There's no one-size-fits-all answer. Not any more. If you're a writer looking for honest feedback in online reviews, all I can say is "Good luck, honey!" You're going to see five-star reviews that will warm your heart but that mean absolutely nothing in terms of improving your writing and furthering your career. You're going to see one-star reviews that mean even less. Your only real option -- if you absolutely must read your reviews -- is to read the negative reviews and see if there's anything you can learn from them.
That means that if you're a reviewer, the best way to help a writer is to be honest. Point out the flaws, offer suggestions for improvement, warn them not to quit the day job. But no one is going to make you do that. If you don't mind promoting books you know aren't well written, that's okay. If you don't want to review those books at all, that's okay, too. If it's more important to you to be nice than to be honest, you're perfectly free to make that choice. You will, of course, have to live with any consequences of that choice.
If you're a reader looking for recommendations you can depend on, the job is even harder. You're going to have to find those reviewers whose opinions you trust. They aren't going to find you!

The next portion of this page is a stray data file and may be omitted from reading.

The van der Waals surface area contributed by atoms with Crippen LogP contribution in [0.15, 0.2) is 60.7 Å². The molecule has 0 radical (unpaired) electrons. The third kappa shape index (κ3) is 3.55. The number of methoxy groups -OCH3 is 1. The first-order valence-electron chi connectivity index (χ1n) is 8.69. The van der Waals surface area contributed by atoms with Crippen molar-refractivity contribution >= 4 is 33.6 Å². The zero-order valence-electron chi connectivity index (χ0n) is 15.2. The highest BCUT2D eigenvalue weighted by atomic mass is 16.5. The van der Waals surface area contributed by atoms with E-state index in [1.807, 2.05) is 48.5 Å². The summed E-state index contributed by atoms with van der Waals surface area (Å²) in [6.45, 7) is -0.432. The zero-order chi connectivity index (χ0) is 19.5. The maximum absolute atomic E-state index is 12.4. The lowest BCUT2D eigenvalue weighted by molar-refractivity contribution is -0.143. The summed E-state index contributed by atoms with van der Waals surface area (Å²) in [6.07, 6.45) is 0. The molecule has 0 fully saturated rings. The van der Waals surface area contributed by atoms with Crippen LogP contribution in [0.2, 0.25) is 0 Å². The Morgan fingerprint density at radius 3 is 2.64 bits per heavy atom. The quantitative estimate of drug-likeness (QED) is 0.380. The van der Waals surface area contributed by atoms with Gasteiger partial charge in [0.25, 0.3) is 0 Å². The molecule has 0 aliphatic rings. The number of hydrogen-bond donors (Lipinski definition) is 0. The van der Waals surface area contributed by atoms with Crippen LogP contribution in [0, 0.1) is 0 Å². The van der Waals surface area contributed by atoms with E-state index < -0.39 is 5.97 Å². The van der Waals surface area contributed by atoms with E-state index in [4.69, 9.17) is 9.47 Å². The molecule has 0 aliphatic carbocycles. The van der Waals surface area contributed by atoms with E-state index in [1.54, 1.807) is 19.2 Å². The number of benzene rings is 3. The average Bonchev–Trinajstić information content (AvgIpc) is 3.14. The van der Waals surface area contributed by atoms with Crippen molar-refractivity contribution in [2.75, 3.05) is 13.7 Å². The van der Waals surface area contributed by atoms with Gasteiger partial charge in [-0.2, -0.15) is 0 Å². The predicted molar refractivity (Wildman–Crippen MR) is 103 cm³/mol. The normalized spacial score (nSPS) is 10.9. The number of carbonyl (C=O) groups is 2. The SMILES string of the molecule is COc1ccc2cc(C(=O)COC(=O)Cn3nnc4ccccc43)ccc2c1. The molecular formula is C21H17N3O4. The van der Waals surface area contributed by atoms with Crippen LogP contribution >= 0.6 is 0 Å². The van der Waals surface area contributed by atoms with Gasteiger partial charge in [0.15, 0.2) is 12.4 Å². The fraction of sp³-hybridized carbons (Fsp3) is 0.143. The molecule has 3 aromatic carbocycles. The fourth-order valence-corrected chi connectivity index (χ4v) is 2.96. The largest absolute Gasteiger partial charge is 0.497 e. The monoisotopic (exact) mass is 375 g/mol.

Each of us, whether we are a reader, a writer, a reviewer, or any combination thereof, has our own style and our own requirements. We will each have our own followers; we will each choose who to follow. It is up to us to determine how we're going to review, what our criteria will be, what our tone and our objectives will be. It's not up to anyone else to tell us how to do it, any more than it is up to any individual reviewer to tell us what we can and cannot, should or should not, read. Or write.
However, neither will any of us be automatically protected from the consequences of our choices. If you choose to be like Harriet Klausner and only give five-star reviews to everything that comes in your mailbox, do not be surprised if writers love you but readers don't take you seriously. If you choose to flay bad writing and contrived plots and plywood characters, be prepared for the slings and arrows of outraged writers and their fans.
A review that's posted publicly is for the public as much as a published book is for the public's consumption. There are still channels for private communication, but the public review is not one of them. And if your public review isn't really for the public, then maybe you should reconsider putting it out there. If you don't want feedback -- and especially negative feedback -- then maybe publication, even of a review, isn't your best course of action.
Regardless what you choose to do, remember that everyone else has the same freedom to choose and deserves to have that right respected even if you don't agree with them.